Would you love to have an entire wall of cool old rugged bricks, just like a New York loft or Old World Kitchen?
With this faux brick painting techniques you can add charm and vintage appeal to your surroundings without breaking the bank.
A wall of faux bricks can be done for under $200 and when you’re tired of it, just paint over it.
So let’s get into the how-to of this interesting but challenging faux brick painting plan of yours. You might need to do some math calculations. Yuck. I know you can do it. It will take some effort and a little of the fudge factor will be thrown in for good (or bad) measure.
When measuring an entire wall for faux brick you have a few things to consider before you get started, so don’t just jump in with the drawing until you read the rest of the chapter. I’ll be watching for the tell-tale signs that you jumped right in and I can tell, I’ve done it myself.
First things first, are you trying to match a brick wall that is near the faux brick project wall or maybe in the same room? If so, make sure to cut your faux brick template to size. Measure a “real” brick and use that for your faux brick template drawing. You will not have realistic faux bricks if you don’t come as close as you can to the real deal.
Second, do you want your faux brick to look brand new or old and rustic? You do need to take this into account when planning your wall of faux bricks. It’s really not a matter of measuring your brick, but the grout line spacing may be a little different.
Are you half a bubble off?
Before starting to measure and draw in your faux brick painted wall, be sure you have something to keep your faux bricks level. Really, don’t try to draw in faux bricks without finding a level and plumb line for your walls. It’s like trying to tile your floor without finding square first. No matter how you try, if your first lines aren’t square (level and plumb) you’re not going to end up with a professional realistic faux brick wall.
The first line of faux bricks starts at the ceiling, or if your faux brick wall isn’t going as high as your ceiling then you will be starting at the top of your faux brick painting area. The awful truth about houses is that the ceiling and floor is probably not level. Lay your level down on the floor, and see where the bubble lands. If that bubble is smack dab in between those two lines, you got level on your floor.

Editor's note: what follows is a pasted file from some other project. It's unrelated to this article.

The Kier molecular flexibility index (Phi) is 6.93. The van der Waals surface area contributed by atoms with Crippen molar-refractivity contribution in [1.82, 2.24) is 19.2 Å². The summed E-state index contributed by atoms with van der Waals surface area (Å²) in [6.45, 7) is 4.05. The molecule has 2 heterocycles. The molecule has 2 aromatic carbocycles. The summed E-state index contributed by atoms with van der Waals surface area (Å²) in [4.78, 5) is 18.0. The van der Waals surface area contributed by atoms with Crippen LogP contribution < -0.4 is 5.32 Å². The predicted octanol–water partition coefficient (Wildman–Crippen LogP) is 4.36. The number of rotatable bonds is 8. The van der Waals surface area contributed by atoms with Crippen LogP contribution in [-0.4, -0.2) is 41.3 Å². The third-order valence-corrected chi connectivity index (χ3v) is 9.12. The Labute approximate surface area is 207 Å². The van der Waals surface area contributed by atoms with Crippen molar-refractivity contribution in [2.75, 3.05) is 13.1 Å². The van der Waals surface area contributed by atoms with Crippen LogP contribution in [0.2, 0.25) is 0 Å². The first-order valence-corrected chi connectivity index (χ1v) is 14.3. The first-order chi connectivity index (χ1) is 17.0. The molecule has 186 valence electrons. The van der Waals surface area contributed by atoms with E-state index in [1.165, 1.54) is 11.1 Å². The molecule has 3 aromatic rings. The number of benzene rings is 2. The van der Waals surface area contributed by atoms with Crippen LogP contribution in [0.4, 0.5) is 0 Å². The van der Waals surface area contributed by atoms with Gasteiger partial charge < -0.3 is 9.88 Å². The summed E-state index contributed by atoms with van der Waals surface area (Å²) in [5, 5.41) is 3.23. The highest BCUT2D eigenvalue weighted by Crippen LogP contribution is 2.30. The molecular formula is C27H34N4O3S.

Wahoo, we’re in like flint.
Wait a minute – don’t get your britches in a bundle yet. Your floor level really hasn’t got a thing to do with our faux bricks. Unlike real brick that has to be put in from the floor up (they tell me it’s a gravity thing) our faux brick has to be “lain in” from the top down.
Top Down? Well then what’s level got to do with it? Hold your level on the ceiling. I’d just bet you the little bubble is about half a bubble off or not close to center anyway.
This really isn’t a bother until you want a level line right up next to that ceiling line. Something is going to start to look a little … wellâ€”Off. You want your whole faux brick to be at the ceiling, if there’s going to be a line of faux bricks cut in half they should be at the floor.
If it’s only a tiny bit on a pretty long wall, say over 10ft, then your wall is going to be okay without using much of the fudge factor. Use your big 3ft level or snap a line with a chalk snap-line and this will give you a good visual. No problems?
Next blog post will cover the next area of concern when painting faux brick on a wall. Painting A Faux Brick Wall
Excerpt from “The Beginners Guide to Professional Finishes: Faux Brick” a THAT Painter Lady Publication teaching Faux Finishes Bricks to Beginner Artists.